He just made that angry noise again, squeezing her shoulder now instead of trying to push her away.
A few more scattered rocks struck Meryl's back and she knew she'd have even more bruises—but how were they not crushed under a ton of stone?
Coughing through the settling dust, Meryl managed to look up toward where Neon stood and she could see the laser pistol smoking in his hand, still pointed where she and Vash were lying. Meryl realized the man had destroyed the boulder in one shot, saving them both.
"That's what you get for jumping around like an acrobat in the shape you're in," Neon finished, holstering the pistol. Then he looked Meryl over appreciatively and grinned. "You should be thankful your woman would take such a risk for you."
"His what?" said Meryl, furious at the implication—again. She tried to scramble up to her feet, glaring at Neon, but she had barely raised herself to kneeling before Vash seized the front of her shirt and pulled her down again, her nose just iches from his. Meryl gasped as Vash took her face in both hands, holding her so tightly it hurt.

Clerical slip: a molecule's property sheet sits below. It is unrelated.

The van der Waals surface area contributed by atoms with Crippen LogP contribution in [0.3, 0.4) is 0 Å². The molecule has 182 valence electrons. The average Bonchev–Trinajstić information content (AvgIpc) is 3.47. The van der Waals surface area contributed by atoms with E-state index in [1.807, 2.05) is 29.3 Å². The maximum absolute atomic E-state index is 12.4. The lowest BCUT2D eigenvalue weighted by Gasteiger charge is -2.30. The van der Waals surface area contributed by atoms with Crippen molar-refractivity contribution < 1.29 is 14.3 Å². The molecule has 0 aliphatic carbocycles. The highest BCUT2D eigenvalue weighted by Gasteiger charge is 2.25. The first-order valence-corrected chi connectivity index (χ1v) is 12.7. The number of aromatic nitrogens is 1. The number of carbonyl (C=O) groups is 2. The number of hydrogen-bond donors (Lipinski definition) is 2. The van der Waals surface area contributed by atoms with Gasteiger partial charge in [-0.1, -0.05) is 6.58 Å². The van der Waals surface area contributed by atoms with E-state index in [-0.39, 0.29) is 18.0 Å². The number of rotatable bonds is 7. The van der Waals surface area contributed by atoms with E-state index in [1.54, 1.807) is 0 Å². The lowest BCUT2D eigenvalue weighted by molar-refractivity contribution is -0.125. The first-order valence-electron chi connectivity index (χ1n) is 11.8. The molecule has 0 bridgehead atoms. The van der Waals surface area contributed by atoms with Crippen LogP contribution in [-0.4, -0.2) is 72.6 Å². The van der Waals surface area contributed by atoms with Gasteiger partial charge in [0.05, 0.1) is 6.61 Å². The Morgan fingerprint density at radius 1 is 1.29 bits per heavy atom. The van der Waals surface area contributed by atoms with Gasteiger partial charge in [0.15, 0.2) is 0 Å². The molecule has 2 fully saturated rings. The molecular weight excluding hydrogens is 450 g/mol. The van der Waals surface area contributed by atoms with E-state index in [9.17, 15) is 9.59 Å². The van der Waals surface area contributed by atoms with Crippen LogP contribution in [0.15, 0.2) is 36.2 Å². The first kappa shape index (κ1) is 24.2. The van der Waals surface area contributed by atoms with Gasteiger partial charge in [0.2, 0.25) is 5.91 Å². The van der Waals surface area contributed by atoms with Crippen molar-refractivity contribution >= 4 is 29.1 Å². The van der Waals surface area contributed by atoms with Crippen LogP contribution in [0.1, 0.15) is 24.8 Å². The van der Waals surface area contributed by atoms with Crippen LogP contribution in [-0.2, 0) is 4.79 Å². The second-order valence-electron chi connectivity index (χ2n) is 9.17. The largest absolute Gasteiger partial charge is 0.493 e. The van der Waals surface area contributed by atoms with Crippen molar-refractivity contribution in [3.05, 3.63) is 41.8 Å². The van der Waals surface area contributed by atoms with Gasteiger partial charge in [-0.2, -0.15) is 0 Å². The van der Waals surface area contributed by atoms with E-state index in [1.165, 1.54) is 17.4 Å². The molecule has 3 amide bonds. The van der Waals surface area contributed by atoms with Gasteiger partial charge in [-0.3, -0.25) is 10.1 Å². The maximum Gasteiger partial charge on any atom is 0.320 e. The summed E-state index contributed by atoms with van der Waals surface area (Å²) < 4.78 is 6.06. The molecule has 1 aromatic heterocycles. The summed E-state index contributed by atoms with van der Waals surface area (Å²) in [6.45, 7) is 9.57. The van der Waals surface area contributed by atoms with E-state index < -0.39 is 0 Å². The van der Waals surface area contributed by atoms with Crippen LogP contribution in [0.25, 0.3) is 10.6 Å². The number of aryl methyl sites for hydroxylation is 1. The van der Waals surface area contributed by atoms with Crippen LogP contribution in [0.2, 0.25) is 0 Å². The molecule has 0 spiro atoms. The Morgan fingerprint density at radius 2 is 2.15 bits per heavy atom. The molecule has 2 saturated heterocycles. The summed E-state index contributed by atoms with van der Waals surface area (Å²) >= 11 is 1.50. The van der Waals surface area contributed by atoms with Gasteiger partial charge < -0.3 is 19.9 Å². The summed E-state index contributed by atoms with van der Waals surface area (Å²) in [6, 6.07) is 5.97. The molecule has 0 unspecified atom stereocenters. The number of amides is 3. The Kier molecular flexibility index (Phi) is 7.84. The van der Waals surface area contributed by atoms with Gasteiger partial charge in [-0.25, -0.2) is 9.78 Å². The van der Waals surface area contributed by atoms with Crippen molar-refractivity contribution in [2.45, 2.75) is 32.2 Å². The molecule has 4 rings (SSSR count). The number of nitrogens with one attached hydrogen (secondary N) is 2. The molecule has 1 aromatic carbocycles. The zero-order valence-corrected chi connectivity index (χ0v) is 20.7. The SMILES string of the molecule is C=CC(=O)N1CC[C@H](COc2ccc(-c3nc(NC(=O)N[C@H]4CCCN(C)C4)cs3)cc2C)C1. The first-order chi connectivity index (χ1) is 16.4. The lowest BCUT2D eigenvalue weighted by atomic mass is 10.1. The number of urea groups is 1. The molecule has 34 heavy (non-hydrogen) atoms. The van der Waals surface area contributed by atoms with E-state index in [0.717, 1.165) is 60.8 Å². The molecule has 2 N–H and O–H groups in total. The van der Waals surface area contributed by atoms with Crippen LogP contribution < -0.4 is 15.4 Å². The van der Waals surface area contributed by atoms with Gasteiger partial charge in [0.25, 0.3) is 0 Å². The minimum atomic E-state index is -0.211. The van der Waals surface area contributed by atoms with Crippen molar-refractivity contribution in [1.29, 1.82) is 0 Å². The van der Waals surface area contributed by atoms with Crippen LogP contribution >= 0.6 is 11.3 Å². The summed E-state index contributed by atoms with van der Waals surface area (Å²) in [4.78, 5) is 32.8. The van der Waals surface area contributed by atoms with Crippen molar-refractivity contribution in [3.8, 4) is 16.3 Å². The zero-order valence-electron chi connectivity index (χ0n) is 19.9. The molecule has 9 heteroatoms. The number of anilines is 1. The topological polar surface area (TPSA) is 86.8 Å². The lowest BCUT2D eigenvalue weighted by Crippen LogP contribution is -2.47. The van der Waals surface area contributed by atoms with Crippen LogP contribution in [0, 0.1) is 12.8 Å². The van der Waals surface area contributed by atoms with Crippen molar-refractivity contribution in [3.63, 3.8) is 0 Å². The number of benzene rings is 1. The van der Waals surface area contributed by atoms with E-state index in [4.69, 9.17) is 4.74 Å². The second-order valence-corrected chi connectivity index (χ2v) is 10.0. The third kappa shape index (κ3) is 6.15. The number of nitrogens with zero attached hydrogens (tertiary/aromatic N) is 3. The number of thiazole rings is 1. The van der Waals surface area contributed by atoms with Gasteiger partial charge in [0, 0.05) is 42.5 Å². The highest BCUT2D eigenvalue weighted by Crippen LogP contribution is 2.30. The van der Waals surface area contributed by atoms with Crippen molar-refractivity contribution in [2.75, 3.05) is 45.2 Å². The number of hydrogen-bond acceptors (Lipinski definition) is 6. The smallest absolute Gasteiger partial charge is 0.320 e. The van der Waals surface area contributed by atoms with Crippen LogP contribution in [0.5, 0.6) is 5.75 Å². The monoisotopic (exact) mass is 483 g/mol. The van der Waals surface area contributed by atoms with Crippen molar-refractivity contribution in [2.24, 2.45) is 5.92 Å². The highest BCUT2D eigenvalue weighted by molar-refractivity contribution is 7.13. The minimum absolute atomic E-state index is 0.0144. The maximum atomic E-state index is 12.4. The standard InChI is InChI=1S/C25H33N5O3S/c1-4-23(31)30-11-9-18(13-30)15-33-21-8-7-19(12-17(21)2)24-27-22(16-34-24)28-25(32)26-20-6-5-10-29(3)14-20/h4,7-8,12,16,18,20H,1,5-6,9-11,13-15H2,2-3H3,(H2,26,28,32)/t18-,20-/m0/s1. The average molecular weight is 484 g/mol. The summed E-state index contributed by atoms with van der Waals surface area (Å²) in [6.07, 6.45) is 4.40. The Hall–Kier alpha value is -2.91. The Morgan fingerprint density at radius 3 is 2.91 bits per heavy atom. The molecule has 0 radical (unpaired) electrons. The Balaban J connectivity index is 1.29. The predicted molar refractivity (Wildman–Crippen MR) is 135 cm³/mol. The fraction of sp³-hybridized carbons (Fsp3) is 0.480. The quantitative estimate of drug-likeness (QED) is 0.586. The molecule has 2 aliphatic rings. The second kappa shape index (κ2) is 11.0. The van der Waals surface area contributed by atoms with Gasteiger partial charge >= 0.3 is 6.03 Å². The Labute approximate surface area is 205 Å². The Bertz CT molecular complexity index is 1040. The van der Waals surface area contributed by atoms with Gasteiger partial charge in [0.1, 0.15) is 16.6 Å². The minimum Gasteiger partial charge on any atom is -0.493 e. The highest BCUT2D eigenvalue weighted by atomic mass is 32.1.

"Don't ever do that again!" he hissed, his eyes again so close to that fury. Meryl winced and put her hand over one of his as he shook her fiercely, saying, "I won't let you get—"
"Ma'am!" said Milly, appearing at Meryl's side and kneeling next to them. "Mr. Vash! Are you alright?" Milly pried Vash's hands from Meryl's face and his arms dropped limply to his sides as his head fell back against the metal plating of the deck.
Vash's eyes were clenched tightly shut now, but Meryl could still see his lips moving. Urgently she pulled herself closer again, desperate to hear the rest. She thought she could make out the words, "not for me," before Milly pushed her away.
"Let's get him back inside," said Milly quickly, gathering Vash in her arms, trying to wrangle all his spindly limbs. "Goodness, he's heavy," Milly noted, surprised. She struggled for a moment to get to her feet again, but then she was hurrying back to the relative safety of the passenger deck.